[mailhist-discuss] Definition of email
dcrocker at gmail.com
Mon Jun 11 12:08:00 PDT 2012
Good exchange. Let's press for resolution...
On 6/7/2012 12:22 PM, Ray Tomlinson wrote:
> On 6/7/2012 11:06 AM, Terry Gray wrote:
>> Electronic mail (Email) is a service provided by computer programs to
>> send messages from the user of one computer account to the personal
>> mailbox(es) of others for later retrieval. An electronic mail message
>> consists of packaged data, analogous to a physical letter, specifying
>> one or more authors and one or more recipients.
> Getting close...
> Perhaps "computer account" is not relevant.
While I see the careful precision it provides, I don't think it's
essential and I suspect most readers would find it distracting.
(Implicit goal: make the definition reasonably comfortable for use by
the mass market of readers, not just technicians.)
I think a single reference to computers suffices. Something like:
email is a computer service to send messages...
> A computer with no login required and an
> array of mailboxes named by their respective users would work just fine.
Well, yeah, that's an entirely pragmatic reason for dropping the qualifier.
Separately, the problem with saying "personal" mailboxes is that it
excludes role and other mailboxes such as mailing list redistributors.
mailhist-discuss at emailhistory.org is not a personal mailbox. Does it
not receive and send email?
> Maybe we can find a better phrase than "packaged data", too.
However the deeper problem is the "analogous to a physical letter".
This invites debate about a physical letter. That is, is redirects,
rather than resolves, basic questions. I suggest that our definition
stand on its own rather than rely on (mis)understandings of another service.
> Early versions of email (CTSS, SNDMSG) did not identify the recipient;
> if the message was in your mailbox you were a recipient.
If the recipient isn't identified, how can the system know who to
deliver the message to?
That is, there's a difference between tagging a /display/ list for
recipients, versus "indicating" recipients of the message. The text I
originally suggested is meant to say the latter, without commenting on
> I think a slightly reworded version of the first sentence above captures
> the essence of email.
> Electronic mail (Email) is a service that allows a computer user to send
> messages to the mailboxes of other computer users for later reading.
It doesn't clarify what "message" means. While it's been easy to ignore
that precision over the years, I'd say the recent public claims and
their constraints have made it worth elaborating.
Also, these latest drafts have dropped the concept of a message's having
multiple authors. Again while that is rare, it's legal and is still
> Anything beyond that needs a justification. Even "computer user" is open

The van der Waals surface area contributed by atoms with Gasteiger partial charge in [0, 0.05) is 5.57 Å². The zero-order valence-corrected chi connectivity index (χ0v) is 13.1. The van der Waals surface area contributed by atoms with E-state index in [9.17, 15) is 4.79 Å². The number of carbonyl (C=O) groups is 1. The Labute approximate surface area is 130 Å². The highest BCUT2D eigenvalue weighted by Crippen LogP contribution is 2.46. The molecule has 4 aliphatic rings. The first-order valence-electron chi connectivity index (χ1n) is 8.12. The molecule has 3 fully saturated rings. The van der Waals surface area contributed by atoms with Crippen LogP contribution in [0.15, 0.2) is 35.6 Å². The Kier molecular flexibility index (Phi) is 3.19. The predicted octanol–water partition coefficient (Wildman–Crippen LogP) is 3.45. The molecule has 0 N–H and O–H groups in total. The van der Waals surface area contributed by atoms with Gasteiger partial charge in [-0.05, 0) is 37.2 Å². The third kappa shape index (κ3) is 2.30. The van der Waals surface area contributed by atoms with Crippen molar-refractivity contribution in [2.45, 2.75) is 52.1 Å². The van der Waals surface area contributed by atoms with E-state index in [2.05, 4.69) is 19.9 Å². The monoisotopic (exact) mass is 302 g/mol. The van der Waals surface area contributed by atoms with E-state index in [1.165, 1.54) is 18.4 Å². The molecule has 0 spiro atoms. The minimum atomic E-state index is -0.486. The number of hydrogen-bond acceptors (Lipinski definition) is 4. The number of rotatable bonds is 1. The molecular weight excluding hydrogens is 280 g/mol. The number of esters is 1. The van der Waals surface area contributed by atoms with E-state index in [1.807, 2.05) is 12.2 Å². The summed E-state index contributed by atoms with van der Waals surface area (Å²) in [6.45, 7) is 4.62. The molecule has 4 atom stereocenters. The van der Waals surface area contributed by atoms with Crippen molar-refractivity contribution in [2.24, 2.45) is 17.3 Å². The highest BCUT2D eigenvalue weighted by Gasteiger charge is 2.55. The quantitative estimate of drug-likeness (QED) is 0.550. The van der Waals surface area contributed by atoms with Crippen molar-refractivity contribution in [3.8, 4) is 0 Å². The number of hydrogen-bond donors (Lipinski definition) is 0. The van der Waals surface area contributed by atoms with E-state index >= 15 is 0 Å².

> to misinterpretation. It implies a person using a computer, but allows
> Amazon to automatically send order status messages if you think the
> daemon that does the sending is a computer user.
Automated sending or receiving -- as well as 'role' addresses - do raise
the question about "user". The usual way to dodge it is to work in
something like "on behalf of".
The nature of the
> message is a particularly slippery slope; almost any statement here will
> have numerous exceptions. Is it text? No. Are the recipients named?
What does "named" mean here?
On 6/7/2012 3:11 PM, Jack Haverty wrote:
> Hi Ray! Been a long time....
> In writing a definition, we're describing a line-in-the-sand,
> separating what's included from what's excluded.
> I would tend to exclude voice-mail systems of any vintage.
Just to be clear: why?
> Similarly, I'd tend to want to exclude bulletin-board type of
> systems, where a message is sent to a group of users where the
> sender doesn't know exactly who will receive it.
How is that different from what is happening with
mailhist-discuss at emailhistory.org? Is this not email?
> Electronic mail (Email) is a service that allows a computer user to
> send messages to the personal mailboxes of other computer users for
> later reading, as an electronic alternative to paper messages.
Again: I believe that language like "as an electronic alternative to
paper messages" is useful for pedagogy but poor for denotation.;
So, to offer a concrete alternate version:
Electronic mail (Email) is a computer-based service for sending
messages from one author to the online mailboxes of one or more
recipients, for later retrieval. The content of an email may contain
any sort of information.
Open question: MCI Mail permitted sending to postal addresses as well
as online mailboxes. Weren't those emails? Does the use of gateways to
external representations make these no longer emails???
Also, I'm still not clear that this covers role addresses, nevermind
automated mail creation or mailing list forwarders.
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